Part 1 : Changes in Visual Studio 2012 with respect to test features


Welcome to the first post in this series which will give an overview of the differences in Visual Studio 2012 (VS12) retrospect to Visual Studio 2010 (VS10). Before, we start, a quick introduction of our workgroup, we are a group of five people who have decided to put the content of this blog. A-team consists of Amit Saxena, Anil Chandra Lingam, Chandra Sekhara Rao Aluru, Harsh Jain and Kiran Kumar Grandhe.

In this particular post, we will cover the basic differences between VS2012 and VS2010 Test features, mostly with respect to navigation, running the tests, results and some features that have been deprecated in VS12. Let us now dive into this.

Test List Editor which is very commonly used to run tests in VS10 is deprecated in VS12 and is replaced by Test Explorer. Below screenshots show this difference with a red highlight.

 

Next question would obviously be, how do I run my tests from Test Explorer and how will this be different from VS2010. The experience of running the tests in VS12 is seemingly different from VS10 for a first time user. When you select Test Explorer in VS12 as shown in the above screen shot (Test – Windows – Test Explorer), it will open the Test Explorer window and you will see ‘Run All’ or ‘Run’ option to execute your tests as compared to ‘Run Checked Tests’ or ‘Debug Checked Tests’ in VS10. Below screen shots will show this difference

 

 

In VS12 ‘checkbox’ option is removed which means that if you want to select any particular tests to run, you have to click ‘CTRL + Select’.

Now that we understand the differences on how to run the tests in VS12, let us look at the features that have changed in VS12 while the tests are in progress. Unlike, VS10 where the progress of the test is shown with a distinct ‘In Progress’ icon, this icon is replaced in VS12 with a simple status bar. We have highlighted the differences in the below screenshots

To this point, we have seen the changes on how to Open the tests, run the tests and progress state of the tests in VS12. Now, let us look at the changes that are included after running the tests.

In VS10 test results would open in a TRX file when you click on the Passed/Failed tests, where you can find more details, this is replaced in VS12 with simple intuitive message at the bottom of ‘Test Explorer’ window. This window also has a stack trace, in case of a failed test. Highlighted part in the below window will show the difference.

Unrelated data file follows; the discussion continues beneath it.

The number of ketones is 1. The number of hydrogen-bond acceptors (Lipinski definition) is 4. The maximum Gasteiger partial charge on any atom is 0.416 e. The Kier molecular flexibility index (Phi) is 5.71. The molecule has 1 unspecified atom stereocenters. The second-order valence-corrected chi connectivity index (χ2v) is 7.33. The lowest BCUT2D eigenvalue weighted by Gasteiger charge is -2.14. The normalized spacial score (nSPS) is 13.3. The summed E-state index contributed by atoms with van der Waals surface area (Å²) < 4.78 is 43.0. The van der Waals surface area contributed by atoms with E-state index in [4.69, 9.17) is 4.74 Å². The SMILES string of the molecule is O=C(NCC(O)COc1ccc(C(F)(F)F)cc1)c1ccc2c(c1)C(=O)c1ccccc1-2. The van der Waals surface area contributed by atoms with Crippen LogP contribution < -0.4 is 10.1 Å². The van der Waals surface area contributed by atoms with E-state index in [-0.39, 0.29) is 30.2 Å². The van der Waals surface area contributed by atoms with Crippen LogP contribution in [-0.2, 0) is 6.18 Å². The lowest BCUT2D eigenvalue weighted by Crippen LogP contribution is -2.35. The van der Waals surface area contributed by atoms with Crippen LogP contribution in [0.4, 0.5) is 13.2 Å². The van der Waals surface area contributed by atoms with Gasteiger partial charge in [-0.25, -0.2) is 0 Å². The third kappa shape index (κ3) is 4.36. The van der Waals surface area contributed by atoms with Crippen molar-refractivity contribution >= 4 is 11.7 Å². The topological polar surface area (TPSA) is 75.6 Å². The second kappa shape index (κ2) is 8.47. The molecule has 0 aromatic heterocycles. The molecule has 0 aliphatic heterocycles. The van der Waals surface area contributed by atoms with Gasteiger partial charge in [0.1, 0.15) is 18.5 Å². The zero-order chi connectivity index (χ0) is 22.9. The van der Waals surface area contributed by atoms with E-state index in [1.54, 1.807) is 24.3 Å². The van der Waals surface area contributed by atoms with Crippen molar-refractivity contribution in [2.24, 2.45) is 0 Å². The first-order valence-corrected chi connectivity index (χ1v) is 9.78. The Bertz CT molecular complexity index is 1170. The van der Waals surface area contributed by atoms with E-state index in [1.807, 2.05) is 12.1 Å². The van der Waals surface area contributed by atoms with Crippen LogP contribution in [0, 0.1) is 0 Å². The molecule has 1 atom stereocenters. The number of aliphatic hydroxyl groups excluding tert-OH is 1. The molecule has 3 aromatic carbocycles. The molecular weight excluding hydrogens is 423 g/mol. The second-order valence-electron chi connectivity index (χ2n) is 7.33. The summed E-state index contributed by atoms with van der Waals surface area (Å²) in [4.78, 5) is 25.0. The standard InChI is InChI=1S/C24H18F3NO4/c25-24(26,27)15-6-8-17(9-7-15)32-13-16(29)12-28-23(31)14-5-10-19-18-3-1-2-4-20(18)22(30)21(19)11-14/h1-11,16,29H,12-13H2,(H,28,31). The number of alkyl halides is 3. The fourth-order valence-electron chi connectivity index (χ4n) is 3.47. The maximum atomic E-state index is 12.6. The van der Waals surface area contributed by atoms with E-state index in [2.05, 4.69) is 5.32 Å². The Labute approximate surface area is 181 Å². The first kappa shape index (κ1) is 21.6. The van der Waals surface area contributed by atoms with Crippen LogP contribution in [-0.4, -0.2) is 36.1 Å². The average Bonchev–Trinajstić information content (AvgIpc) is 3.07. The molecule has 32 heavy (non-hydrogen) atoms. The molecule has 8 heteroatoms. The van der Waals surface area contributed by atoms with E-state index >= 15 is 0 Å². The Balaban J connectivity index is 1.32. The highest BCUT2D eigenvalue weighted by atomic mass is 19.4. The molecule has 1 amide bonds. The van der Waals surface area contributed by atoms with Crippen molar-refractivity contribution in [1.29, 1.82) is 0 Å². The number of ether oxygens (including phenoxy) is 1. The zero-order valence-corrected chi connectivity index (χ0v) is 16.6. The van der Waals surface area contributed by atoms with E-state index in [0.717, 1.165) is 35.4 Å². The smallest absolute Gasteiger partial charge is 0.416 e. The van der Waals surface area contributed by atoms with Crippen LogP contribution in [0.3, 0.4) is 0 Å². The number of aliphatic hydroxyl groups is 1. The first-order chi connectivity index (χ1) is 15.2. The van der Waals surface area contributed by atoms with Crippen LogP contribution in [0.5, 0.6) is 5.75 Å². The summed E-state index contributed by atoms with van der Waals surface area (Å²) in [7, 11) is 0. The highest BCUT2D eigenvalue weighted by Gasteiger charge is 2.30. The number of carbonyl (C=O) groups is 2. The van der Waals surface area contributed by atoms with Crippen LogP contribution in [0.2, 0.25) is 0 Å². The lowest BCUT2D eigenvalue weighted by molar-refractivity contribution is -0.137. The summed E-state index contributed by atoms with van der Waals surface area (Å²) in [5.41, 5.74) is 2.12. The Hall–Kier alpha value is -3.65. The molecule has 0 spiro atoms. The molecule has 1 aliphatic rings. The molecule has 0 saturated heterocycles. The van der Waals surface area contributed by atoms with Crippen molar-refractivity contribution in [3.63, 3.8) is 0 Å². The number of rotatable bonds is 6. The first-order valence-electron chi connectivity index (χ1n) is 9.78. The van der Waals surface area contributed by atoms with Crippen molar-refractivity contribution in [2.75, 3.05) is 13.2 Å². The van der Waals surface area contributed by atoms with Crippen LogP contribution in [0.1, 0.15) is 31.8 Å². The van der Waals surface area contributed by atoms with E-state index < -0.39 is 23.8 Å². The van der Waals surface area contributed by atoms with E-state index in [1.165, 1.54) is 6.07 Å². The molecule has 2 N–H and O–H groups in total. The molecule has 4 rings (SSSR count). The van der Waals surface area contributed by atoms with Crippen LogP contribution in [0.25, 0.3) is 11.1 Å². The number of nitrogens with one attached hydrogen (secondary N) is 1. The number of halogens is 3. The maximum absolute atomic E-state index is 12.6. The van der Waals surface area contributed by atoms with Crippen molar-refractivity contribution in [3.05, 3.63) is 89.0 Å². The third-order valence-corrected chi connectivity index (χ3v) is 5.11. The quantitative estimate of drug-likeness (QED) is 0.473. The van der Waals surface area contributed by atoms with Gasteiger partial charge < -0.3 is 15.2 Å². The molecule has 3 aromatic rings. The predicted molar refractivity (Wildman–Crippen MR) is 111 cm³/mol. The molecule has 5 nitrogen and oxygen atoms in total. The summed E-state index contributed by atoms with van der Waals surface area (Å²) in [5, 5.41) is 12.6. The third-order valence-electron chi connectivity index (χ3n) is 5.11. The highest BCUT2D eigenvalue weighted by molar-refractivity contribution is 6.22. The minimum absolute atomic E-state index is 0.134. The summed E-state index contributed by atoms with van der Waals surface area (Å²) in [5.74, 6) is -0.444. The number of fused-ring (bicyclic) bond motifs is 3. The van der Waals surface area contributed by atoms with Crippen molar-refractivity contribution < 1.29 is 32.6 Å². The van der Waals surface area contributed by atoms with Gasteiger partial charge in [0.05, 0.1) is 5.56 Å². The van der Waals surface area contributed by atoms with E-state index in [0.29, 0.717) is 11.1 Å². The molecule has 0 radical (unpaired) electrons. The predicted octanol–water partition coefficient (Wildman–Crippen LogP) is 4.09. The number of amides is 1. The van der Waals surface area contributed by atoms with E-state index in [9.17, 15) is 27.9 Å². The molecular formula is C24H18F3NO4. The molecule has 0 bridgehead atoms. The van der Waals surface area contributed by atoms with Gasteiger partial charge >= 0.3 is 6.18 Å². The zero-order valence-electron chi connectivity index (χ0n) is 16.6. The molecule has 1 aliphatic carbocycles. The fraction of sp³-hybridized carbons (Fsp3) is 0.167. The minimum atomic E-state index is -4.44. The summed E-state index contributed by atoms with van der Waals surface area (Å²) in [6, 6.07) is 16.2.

That is it in this post, in the next post, we will be covering the differences in the Load Test of VS12 retrospect to VS10.


Comments (7)

  1. Can you also Blog on Developer's Perpective, it is more of Testing perspective

  2. bkstill says:

    As there is no longer any distinct In Progress Icon or status per each test in VS2012 is there anyway of identifying which test is currently running?

  3. @bkstill  You will know which TC passed when you are running in a Batch (List will be updated as and when TC is passed/failed), but you will not know which TC is currently under run.

  4. Borislav Traykov says:

    If Visual Studio 2012 doesn't use TRX files for the test results, where are the test results that are shown in the Test Explorer window stored?

    What is their format?

    Thanks in advance to anyone who knows the answers to these questions!

  5. Paul says:

    Typical MS.

    Meddling with a feature that worked relatively well in a previous version, and is no longer intuitive or does not work as well.

  6. Vinay says:

    VS2010 Test experience was much better than 2012 and I cant understand why MS screws the things that are so intuitive to the user in the next version ? just because they have to do something different in next version ?. Can any one from MS please explain ?. How is 2012 test experience is better than 2010 ?.

  7. antmx says:

    I agree with Vinay. Why 2010's way of testing has been 'deprecated' when it was so useful does not appear to make sense. I've seen the 'Generate Unit Test' add-on for 2012/13 but it's poor compared to what 2010 had out of the box. There may be some long term strategy for improving VS's testing tools, but if that's not yet ready then why remove what already worked so well? Now we have to use the PrivateObject to access non-public members of a type that we want to run tests against, passing it a string for the method name and an array of objects as the arguments. Whacky….